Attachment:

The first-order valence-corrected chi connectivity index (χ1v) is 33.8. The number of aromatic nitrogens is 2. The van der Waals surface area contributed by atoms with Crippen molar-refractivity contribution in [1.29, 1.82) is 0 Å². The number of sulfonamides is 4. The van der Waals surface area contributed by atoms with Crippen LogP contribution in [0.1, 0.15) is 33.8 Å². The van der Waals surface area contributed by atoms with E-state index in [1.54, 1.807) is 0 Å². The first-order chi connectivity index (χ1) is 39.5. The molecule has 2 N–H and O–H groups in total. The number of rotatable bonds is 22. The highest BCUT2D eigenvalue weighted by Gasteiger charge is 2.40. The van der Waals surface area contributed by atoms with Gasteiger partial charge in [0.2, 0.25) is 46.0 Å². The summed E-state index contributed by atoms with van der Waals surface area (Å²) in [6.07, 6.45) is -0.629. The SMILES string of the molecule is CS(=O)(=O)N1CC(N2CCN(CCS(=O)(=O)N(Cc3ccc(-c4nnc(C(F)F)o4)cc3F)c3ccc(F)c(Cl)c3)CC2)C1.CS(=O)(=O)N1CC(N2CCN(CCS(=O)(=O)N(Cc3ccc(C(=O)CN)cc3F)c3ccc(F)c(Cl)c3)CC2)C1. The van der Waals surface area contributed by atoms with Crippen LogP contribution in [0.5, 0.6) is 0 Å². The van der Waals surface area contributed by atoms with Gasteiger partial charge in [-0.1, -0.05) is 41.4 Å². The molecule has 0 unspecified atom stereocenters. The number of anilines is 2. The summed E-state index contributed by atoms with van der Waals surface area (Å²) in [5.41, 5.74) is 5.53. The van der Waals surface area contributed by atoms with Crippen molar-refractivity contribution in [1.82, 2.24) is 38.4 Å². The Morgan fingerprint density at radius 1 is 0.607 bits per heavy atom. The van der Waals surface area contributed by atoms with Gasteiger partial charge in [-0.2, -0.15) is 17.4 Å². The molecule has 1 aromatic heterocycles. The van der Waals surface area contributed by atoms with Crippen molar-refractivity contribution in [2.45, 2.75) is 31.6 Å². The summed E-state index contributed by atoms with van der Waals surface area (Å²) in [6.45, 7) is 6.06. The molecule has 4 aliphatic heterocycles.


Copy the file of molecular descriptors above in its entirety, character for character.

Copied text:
The first-order valence-corrected chi connectivity index (χ1v) is 33.8. The number of aromatic nitrogens is 2. The van der Waals surface area contributed by atoms with Crippen molar-refractivity contribution in [1.29, 1.82) is 0 Å². The number of sulfonamides is 4. The van der Waals surface area contributed by atoms with Crippen LogP contribution in [0.1, 0.15) is 33.8 Å². The van der Waals surface area contributed by atoms with E-state index in [1.54, 1.807) is 0 Å². The first-order chi connectivity index (χ1) is 39.5. The molecule has 2 N–H and O–H groups in total. The number of rotatable bonds is 22. The highest BCUT2D eigenvalue weighted by Gasteiger charge is 2.40. The van der Waals surface area contributed by atoms with Gasteiger partial charge in [0.2, 0.25) is 46.0 Å². The summed E-state index contributed by atoms with van der Waals surface area (Å²) in [6.07, 6.45) is -0.629. The SMILES string of the molecule is CS(=O)(=O)N1CC(N2CCN(CCS(=O)(=O)N(Cc3ccc(-c4nnc(C(F)F)o4)cc3F)c3ccc(F)c(Cl)c3)CC2)C1.CS(=O)(=O)N1CC(N2CCN(CCS(=O)(=O)N(Cc3ccc(C(=O)CN)cc3F)c3ccc(F)c(Cl)c3)CC2)C1. The van der Waals surface area contributed by atoms with Crippen LogP contribution in [0.5, 0.6) is 0 Å². The van der Waals surface area contributed by atoms with Gasteiger partial charge in [-0.1, -0.05) is 41.4 Å². The molecule has 0 unspecified atom stereocenters. The number of anilines is 2. The summed E-state index contributed by atoms with van der Waals surface area (Å²) in [5.41, 5.74) is 5.53. The van der Waals surface area contributed by atoms with Crippen molar-refractivity contribution in [1.82, 2.24) is 38.4 Å². The Morgan fingerprint density at radius 1 is 0.607 bits per heavy atom. The van der Waals surface area contributed by atoms with Gasteiger partial charge in [-0.2, -0.15) is 17.4 Å². The molecule has 1 aromatic heterocycles. The van der Waals surface area contributed by atoms with Crippen molar-refractivity contribution in [2.45, 2.75) is 31.6 Å². The summed E-state index contributed by atoms with van der Waals surface area (Å²) in [6.45, 7) is 6.06. The molecule has 4 aliphatic heterocycles.